Origins of the Horror Films Part 4
I want to emphasize at the importance of horror fiction as a source of inspiration for the development of Horror Cinema (Horror Films). At the first part I highlight the importance of religious texts and mythology, the second part is about the Age of Enlightenment, the third part is about the influence of Industrial Revolution in horror fiction and publications.
The “sensational novel” reached the highest level of popularity in the 1880s and 1890s.
The Woman in White
During the period of 1880 – 1890, the Irish J. Sheridan Le Fanu created a series of supernatural tales with emphasizes on the mystery and the inexplicable. Among his famous works are Uncle Silas (1864) and his most famous story, the vampire tale Carmilla (1871).
The recognition of the horror literature
In the 1880s and 1890s the supernatural achieved a recognition and became a respectable literary subject. Horror literature attracted the interest of a large number of authors.
Robert Louis Stevenson
In 1886 Robert Louis Stevenson published his famous tale of a hubristic scientist. The master piece with the classic name “The Strange Case of Dr Jekyll and Mr Hyde”, the story of the book is about a divided or repressed personality.
In France Auguste Villiers del'Isle - Adam published the famous Contes Cruels (1883). In 1891, the co-work of between Villiers de L’ Isle – Adam and Joris-Karl Huysmans (J.K. Huysmans) had as result, the production of the Satanist novel La bas (1891).
The classic book of Oscar Wilde – “The Picture of Dorian Gray” (1890) is a masterpiece (a modern point of view of Faustian legend), it’s believed that was inspired by Huysman’s work.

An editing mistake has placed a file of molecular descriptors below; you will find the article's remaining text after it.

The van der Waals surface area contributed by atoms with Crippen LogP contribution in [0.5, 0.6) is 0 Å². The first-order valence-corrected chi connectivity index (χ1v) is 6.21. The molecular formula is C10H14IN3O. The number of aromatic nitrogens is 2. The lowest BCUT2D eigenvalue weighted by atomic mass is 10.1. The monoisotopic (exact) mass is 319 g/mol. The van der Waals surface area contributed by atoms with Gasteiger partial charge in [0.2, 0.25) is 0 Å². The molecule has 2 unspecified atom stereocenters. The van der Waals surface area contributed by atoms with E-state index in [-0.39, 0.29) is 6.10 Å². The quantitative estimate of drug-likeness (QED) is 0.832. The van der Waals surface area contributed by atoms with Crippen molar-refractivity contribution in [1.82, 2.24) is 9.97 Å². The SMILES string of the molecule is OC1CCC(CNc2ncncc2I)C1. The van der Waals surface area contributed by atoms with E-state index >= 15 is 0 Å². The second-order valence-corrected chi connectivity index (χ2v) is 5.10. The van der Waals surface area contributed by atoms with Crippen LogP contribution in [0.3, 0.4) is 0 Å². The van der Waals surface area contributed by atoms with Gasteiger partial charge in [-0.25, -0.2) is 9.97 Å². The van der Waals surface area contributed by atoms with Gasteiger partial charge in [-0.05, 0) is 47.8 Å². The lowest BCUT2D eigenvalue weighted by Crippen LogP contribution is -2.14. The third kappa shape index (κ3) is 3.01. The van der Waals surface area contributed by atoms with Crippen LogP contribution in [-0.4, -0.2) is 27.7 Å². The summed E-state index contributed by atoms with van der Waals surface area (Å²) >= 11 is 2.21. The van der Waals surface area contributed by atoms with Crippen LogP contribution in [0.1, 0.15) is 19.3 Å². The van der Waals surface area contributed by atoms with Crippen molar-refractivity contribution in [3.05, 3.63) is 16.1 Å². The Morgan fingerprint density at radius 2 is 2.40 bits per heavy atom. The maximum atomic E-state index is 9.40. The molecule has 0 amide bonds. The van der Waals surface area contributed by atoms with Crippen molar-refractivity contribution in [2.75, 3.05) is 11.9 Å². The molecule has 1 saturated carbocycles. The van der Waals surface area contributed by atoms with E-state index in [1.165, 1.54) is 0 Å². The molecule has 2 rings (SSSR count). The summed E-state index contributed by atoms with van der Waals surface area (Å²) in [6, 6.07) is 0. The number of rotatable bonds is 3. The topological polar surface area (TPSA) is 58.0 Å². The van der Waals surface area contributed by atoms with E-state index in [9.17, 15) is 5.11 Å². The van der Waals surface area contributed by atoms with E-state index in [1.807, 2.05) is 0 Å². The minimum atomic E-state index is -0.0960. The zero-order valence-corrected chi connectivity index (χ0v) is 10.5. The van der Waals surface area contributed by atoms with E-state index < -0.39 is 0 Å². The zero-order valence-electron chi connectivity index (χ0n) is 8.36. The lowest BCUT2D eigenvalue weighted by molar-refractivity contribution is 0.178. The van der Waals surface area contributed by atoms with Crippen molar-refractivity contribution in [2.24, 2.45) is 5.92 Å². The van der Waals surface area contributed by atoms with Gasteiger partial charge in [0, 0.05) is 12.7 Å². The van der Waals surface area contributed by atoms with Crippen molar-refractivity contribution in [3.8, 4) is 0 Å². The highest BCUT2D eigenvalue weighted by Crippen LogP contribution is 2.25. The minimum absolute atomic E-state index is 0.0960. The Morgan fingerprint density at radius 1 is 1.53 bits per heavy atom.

In 1889 Henry James enriched the gender by publishing the deeply ambiguous “The turn of the Screw” (1898) a story about Child abuse. Henry James wrote a large number of tales most of them about ghosts. “The Turn of the Screw” (1898) is the most significant of all.
In 1897 Bram Stoker published the all time classic horror book Dracula (1897). A great book, it is written by using the point of view of many different characters. Dracula must be the most influential book in history of horror cinema.
The Real Crime case of Jack the Ripper
A series of women murders between August 1888 and July 1889 in London’s White chapel area that remain unsolved to this day were the inspiration for the development of Jack the Ripper legend.
The fictionalization of Jack the Ripper started almost immediately. Among the numerous book inspired by the legend of “Jack the Ripper”, is the “The Lodger” (1913) by Marie Adelaide Belloc Lowndes known also as Belloc.
Later, Aflred Hitchcock in 1926 filmed the silent horror film “The Lodger : The story of the London Fog ” based on the book of Belloc “The Lodger”.
To be continued
1. The rough guide to Horror Movies (Alan Jones)
2. 101 Horror Movies you must see before you die (Steven Jay Schneider)
3. Fangoria's 101 Best Horror Movies you have never seen : A celebration of the world's most unheralded fright flicks (Adam Lukerman)
4. Horror Movie Freak (Don Summer)
5. Monsters in the movies (John Landis)